Introduction

Claire is an Arts Research Africa and Mellon Foundation Postdoctoral Fellow, University of Witwatersrand, South Africa (SA) and an Associate Fellow at the Institute of Advanced Studies, University of Warwick, United Kingdom (UK). Her current practice as research project Decolonising language ideologies in the body collaborates with Sibusiso Mkhize to develop embodied and improvisational approaches to multilingual SA (isiZulu, isiXhosa, Sesotho, English) performance making. Updates on this current performance project can be read here on her blog.  She is also adapting her interdisciplinary doctoral research into the monograph Making multilingual performance: Omission, alignment, disruption (Routledge).

Claire’s performance practice and research focus on approaches to making multilingual performance mindful of reproducing linguistic hegemonies in collaborative, applied and autobiographical performance contexts.

She has worked as a dramaturg and producer across professional stages in London (UK), Berlin (Germany) and Perth (Aus) and as a facilitator of community practices in London and Birmingham (UK), while developing projects challenging the intersections of these Euro/Anglo arts industry binaries.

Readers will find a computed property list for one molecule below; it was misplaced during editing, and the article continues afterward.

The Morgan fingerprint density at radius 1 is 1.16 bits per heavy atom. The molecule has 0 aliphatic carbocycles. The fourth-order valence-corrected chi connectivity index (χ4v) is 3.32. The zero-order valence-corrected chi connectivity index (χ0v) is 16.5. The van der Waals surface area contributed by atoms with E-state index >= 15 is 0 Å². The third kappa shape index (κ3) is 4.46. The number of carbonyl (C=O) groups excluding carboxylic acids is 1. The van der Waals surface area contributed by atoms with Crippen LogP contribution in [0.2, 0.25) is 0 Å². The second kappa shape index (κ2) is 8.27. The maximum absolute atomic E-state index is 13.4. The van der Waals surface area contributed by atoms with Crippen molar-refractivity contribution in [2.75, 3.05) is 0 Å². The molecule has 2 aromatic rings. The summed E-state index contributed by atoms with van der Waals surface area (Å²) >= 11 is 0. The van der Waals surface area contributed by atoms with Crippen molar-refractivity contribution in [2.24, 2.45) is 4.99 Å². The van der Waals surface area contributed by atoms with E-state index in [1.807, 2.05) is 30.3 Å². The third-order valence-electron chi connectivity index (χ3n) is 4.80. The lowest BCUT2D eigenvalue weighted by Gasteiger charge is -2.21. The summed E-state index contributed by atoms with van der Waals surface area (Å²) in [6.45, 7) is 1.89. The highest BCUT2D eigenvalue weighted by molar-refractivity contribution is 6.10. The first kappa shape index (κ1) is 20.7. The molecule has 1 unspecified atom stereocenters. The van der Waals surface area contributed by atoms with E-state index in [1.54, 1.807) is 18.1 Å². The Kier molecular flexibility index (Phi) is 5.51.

In her experience of facilitating intergenerational community groups (The Old Vic, London), elders (Visible Theatre, London), asylum seekers and refugees (Evelyn Oldfield Foundation, London) and leading open intercultural workshops (Creative Multilingualism, University of Oxford) she has watched how multilingualism has situated multiple hegemonies, including the ones which she brings with her as a white Irish-Australian.

She looks at multilingualism as one ethical response for intercultural collaboration. She currently focuses on how actors’ linguistic resources can be introduced into performance-making processes, and theatre/performance as a result, to more accurately and fluidly communicate the linguistic and socio-cultural dimensions of individuals’ lives. 

Claire has received several awards and fellowships including from Arts Council England, Leverhulme Trust, Esmée Fairbairn Foundation, Commonwealth Scholarship Commission, Royal Central School of Speech and Drama, University of Warwick, University of Sydney and the Western Australian Academy of Performing Arts, as well as numerous sponsorships and business partnerships.

She earned a PhD from the University of Warwick, an MA from the Royal Central School of Speech and Drama, London, and a BA from Notre Dame University/ Western Australian Academy of Performing Arts, Perth, Australia.


In mid-2020 and as a result of the pandemic Claire returned to Wardandi and Whadjuk Noongar land in Western Australia to reside nearer to family. Due to the international borders closure, she is in the unique situation of facilitating a practice-as-research project in South Africa from there. Claire acknowledges her place as a visitor to this stolen land, where sovereignty was never ceded.